Claire and Daniel Ralph sympathetically restored their listed 1750s house over several years to create a practical family home.

When Claire and Daniel Ralph purchased their listed cottage back in 2006 it wasn’t the damp, the overgrown garden or even the dodgy electrics which troubled them most, but the colony of resident wildlife. “Insects would drop out of the taps and the previous owners had actually been feeding the rats, so the place was teeming with them,” recalls Claire.

The Ralphs had previously lived in a brand new ‘starter home’ in the same pretty Kent village, but although they had never tackled their own renovation project before, Claire had extensive experience of working on other people’s properties in a professional capacity. As an interior designer and project manager she was happy to take control and co-ordinate the work in stages, which meant that the family could remain living in the house for much of the project.

The Project

  • Name: Clare and Daniel Ralph
  • Build cost: £150,000
  • Location: Kent

“The house has fantastic views and came with two acres of land, but the previous owners lived here for 30 years and everything had become really dilapidated,” Claire explains. The rats moved out and the family moved in and began an enthusiastic programme of deep cleaning. One year later they moved out again for several months while the leaking roof was replaced and re-tiled using the existing clay Kent pegs. During this time the property was also damp-proofed and completely re-plumbed and rewired, with oil-fired central heating installed. Ceilings were replaced, walls were re-plastered using lime plaster and a new bathroom was installed upstairs. “It was all done on a low budget using trades and suppliers I already knew through my work,” explains Claire, who compiled detailed costings before each stage of the renovation.

During phase two, the ground floor layout was changed to incorporate a replacement single-storey kitchen extension with a new utility/shower room and porch to the rear of the house. An architect was then commissioned to produce drawings, as planning permission was required for this phase of the project, which involved changing the roof structure and introducing new glazed doors which connect the kitchen/breakfast room to the garden. Once the previous extension had been demolished the building contractor could prepare new foundations for the brick and block walls, and a structural steel beam was introduced to support the opening between old and new.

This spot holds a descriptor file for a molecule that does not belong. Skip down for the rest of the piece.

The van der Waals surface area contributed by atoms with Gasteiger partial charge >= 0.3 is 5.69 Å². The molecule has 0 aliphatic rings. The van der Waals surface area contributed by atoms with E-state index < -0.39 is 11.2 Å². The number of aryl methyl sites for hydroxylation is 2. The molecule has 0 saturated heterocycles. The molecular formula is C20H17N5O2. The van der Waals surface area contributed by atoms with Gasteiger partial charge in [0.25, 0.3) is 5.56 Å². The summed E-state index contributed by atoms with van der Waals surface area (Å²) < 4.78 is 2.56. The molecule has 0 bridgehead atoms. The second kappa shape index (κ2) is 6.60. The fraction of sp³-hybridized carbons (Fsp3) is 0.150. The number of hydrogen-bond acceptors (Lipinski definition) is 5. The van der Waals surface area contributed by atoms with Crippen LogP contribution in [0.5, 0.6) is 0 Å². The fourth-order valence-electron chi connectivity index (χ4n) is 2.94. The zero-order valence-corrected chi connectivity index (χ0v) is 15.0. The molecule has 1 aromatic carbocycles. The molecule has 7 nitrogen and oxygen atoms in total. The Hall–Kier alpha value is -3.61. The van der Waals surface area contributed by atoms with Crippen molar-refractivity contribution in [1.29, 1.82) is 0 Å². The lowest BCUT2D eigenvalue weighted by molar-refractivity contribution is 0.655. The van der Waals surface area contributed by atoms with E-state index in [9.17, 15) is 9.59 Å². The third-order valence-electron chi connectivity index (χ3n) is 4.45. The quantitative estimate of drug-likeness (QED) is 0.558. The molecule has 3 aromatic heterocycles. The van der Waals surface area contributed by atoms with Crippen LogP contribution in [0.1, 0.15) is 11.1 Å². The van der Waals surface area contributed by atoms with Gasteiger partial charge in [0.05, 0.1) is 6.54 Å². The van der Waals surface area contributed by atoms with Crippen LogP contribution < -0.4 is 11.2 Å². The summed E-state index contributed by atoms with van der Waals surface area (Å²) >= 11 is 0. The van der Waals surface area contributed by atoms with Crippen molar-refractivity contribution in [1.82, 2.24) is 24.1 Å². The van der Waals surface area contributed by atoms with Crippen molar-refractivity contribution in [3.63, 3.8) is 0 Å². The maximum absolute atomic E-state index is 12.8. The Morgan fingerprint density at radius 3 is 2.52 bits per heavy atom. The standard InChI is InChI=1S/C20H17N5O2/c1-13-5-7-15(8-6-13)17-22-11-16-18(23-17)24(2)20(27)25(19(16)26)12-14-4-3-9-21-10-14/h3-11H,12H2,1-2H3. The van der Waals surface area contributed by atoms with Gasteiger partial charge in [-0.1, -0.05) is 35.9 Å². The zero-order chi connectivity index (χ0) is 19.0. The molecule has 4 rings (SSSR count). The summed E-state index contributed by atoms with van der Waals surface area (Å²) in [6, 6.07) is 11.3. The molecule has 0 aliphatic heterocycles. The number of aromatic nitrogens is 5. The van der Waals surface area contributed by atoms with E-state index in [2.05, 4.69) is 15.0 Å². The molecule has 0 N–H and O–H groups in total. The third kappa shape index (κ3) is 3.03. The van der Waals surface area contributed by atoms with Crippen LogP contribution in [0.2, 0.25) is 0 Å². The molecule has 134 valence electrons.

“We weren’t increasing the footprint, but it has opened up the ground floor and given it a greater feeling of space,” Claire explains. Wet underfloor heating has been laid in the kitchen, with electric underfloor heating in the bathroom and dining room. Further alterations included opening up a blocked doorway between the kitchen and dining room and inserting glazing between the upper beams to either side, allowing light from the kitchen to filter in.

Another sealed doorway in the first floor master bedroom revealed unused space, which made an ideal nursery when baby Oliver was born. Then, when Oliver moved into his own bedroom, the space was converted into a dressing room. “The house has evolved and changed with us as a family, and we still have plans to add another two storey side extension in the future,” says Claire. “Working with such an old building has been a real labour of love, but now we have the perfect combination of mod cons and real character.”

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